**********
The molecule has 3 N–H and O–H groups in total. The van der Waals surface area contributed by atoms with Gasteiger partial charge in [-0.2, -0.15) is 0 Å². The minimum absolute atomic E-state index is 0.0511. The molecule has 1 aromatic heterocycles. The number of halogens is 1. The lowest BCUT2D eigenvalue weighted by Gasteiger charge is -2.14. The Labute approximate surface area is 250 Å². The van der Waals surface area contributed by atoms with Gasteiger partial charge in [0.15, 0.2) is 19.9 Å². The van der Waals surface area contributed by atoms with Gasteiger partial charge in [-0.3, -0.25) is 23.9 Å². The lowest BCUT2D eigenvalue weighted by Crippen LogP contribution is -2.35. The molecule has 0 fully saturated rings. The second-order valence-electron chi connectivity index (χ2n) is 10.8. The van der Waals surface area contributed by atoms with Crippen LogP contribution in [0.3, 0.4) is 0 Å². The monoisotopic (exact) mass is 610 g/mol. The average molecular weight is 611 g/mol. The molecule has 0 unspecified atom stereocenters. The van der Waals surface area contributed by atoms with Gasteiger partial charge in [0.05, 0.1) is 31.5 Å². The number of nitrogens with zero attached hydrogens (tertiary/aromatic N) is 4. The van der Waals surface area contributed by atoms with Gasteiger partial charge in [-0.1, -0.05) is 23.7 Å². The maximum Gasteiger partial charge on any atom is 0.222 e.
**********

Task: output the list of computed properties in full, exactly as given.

The molecule has 3 N–H and O–H groups in total. The van der Waals surface area contributed by atoms with Gasteiger partial charge in [-0.2, -0.15) is 0 Å². The minimum absolute atomic E-state index is 0.0511. The molecule has 1 aromatic heterocycles. The number of halogens is 1. The lowest BCUT2D eigenvalue weighted by Gasteiger charge is -2.14. The Labute approximate surface area is 250 Å². The van der Waals surface area contributed by atoms with Gasteiger partial charge in [0.15, 0.2) is 19.9 Å². The van der Waals surface area contributed by atoms with Gasteiger partial charge in [-0.3, -0.25) is 23.9 Å². The lowest BCUT2D eigenvalue weighted by Crippen LogP contribution is -2.35. The molecule has 0 fully saturated rings. The second-order valence-electron chi connectivity index (χ2n) is 10.8. The van der Waals surface area contributed by atoms with Crippen LogP contribution in [0.3, 0.4) is 0 Å². The monoisotopic (exact) mass is 610 g/mol. The average molecular weight is 611 g/mol. The molecule has 0 unspecified atom stereocenters. The van der Waals surface area contributed by atoms with Gasteiger partial charge in [0.05, 0.1) is 31.5 Å². The number of nitrogens with zero attached hydrogens (tertiary/aromatic N) is 4. The van der Waals surface area contributed by atoms with Gasteiger partial charge in [-0.1, -0.05) is 23.7 Å². The maximum Gasteiger partial charge on any atom is 0.222 e.